News From Ft. Crook
We publish herewith a portion of a letter recently received by Dr. A. E. Reeves, who is stationed at the Fort Crook hospital:
Ft. Crook, May 29, 1917.
Mr. F. J. Tuttle,
Dear Sir:—You asked me to write you if anything interesting happened here; well, it happens every day and I will try to tell you a few things in as small a space as I can.
When I reported back here May 1st I was sent to the Post hospital as Acting Surgeon, Major Birkner was Post Surgeon, but he turned it over to me, and I have had charge of the hospital since. We have a fine modern building, modern operating room and sterilizer. I presume my patients in Farnam can hardly think of me as a surgeon, but I have it to do. Last week I had one of the boys come in from Ashland with appendicitis; we brought him here and I operated on him the next morning. He left this morning feeling fine. I have two other surgical cases to operate on Thursday, besides the other sick folks to take care of.
We have sick call at 8:30 to 9:30 each morning; each camp has a sick book and any man who is ailing puts his name on this book and the seargant [sic] brings them to us for treatment. We usually have 20 or 30 a day. This requries more study than you would think, for a great many fellows come just to get out of work and one must be able to distinguish these fellows.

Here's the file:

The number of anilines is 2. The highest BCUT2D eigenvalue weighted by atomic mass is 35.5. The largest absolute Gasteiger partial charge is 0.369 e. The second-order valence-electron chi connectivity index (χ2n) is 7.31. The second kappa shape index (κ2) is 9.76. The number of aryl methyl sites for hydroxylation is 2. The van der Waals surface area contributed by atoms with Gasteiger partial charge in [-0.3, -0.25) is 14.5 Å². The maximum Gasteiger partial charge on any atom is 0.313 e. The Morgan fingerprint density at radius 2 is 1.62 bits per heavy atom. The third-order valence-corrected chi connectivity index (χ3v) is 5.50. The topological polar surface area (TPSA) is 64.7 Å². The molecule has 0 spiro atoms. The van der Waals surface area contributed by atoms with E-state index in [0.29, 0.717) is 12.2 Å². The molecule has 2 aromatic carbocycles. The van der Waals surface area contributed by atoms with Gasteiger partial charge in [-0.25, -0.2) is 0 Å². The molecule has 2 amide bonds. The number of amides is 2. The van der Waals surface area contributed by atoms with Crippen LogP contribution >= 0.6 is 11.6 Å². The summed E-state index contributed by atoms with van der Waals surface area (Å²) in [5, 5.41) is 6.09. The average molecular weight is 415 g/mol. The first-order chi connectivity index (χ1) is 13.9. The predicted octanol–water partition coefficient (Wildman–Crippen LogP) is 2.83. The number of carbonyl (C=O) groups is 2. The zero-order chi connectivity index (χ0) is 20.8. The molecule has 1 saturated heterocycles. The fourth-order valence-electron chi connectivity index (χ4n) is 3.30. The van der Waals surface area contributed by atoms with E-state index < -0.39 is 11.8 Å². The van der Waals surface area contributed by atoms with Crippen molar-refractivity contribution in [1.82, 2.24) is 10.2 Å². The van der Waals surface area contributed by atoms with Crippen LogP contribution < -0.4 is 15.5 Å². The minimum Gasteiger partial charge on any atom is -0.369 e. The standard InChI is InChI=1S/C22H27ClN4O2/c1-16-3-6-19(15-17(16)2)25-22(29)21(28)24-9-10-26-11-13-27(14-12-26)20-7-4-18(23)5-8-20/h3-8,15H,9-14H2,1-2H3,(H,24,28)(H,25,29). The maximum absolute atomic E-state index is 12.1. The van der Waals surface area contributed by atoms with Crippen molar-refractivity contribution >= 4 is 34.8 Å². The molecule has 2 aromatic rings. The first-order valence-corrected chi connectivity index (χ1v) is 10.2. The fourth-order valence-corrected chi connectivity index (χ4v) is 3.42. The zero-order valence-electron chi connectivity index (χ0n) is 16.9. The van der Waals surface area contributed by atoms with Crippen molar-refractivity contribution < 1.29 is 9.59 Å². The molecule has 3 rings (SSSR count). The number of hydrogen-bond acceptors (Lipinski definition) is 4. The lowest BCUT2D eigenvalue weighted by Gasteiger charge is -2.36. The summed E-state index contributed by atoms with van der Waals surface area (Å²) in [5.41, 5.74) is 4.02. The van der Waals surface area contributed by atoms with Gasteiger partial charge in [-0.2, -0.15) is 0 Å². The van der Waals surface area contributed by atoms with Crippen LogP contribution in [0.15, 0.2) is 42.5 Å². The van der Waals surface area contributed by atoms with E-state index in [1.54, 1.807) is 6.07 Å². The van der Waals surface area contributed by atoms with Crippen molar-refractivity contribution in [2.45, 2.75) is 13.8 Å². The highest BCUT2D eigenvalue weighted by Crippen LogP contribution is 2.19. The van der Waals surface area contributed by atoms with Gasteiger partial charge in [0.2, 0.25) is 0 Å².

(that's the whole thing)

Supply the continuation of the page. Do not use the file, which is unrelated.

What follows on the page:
The officers of the regiment have a fine large building and we hire our own cook and furnish our own mess. It cost us about $15 each a month.
Uncle Sam is quite good to us though, we buy sugar at the commisary at $6.30 per cwt., flour, the best, at $1.70 a sack, potatoes and other things in proportion. We get fine durable shoes at $2.81 a pair.
Tomorrow (Thursday) is a legal holiday and the boys are planning on a day off. A ball game is scheduled, and tennis and other amusements.
The most recent calamity that has happened to me is I have to ride a horse, as I am a monunted officer. One or two hours a day riding, makes me almost take my meals standing, but I have a dandy black horse and better still, a redheaded orderly.
At present I have a six room house to live in, furnished in solid mahogany. I have been alone until yesterday a regular army doctor moved in with me.
We are not National Guard any more, but are the 4th Nebraska Infantry in Federal service.
Our regiment is filling very fast. I was appointed Recruiting and Examining officer on the 20th for the Post, and have enlisted a great number of men. It may be of interest to you to know the 4th Neb. Inf. is considered by the war department, second best in the United States, a New York regiment is 1st. We are proud of this and are trying to keep it good and make it better.
We are planning on going to concentration camp about July 15, the 5th Regiment will likely take our place here. There is some talk that we will displace the regular army troops in the Hawaiian [sic] Islands, so they can go to France. Most of our men would rather go to France though, so it is only a guess where we will go, but my belief is we will not leave the U. S. before Dec. 1, and where then is only another guess. I would not venture even an opinion.
It is nearing midnight and I must retire.
Alfred E. Reeves,
1st Lieut. M. C.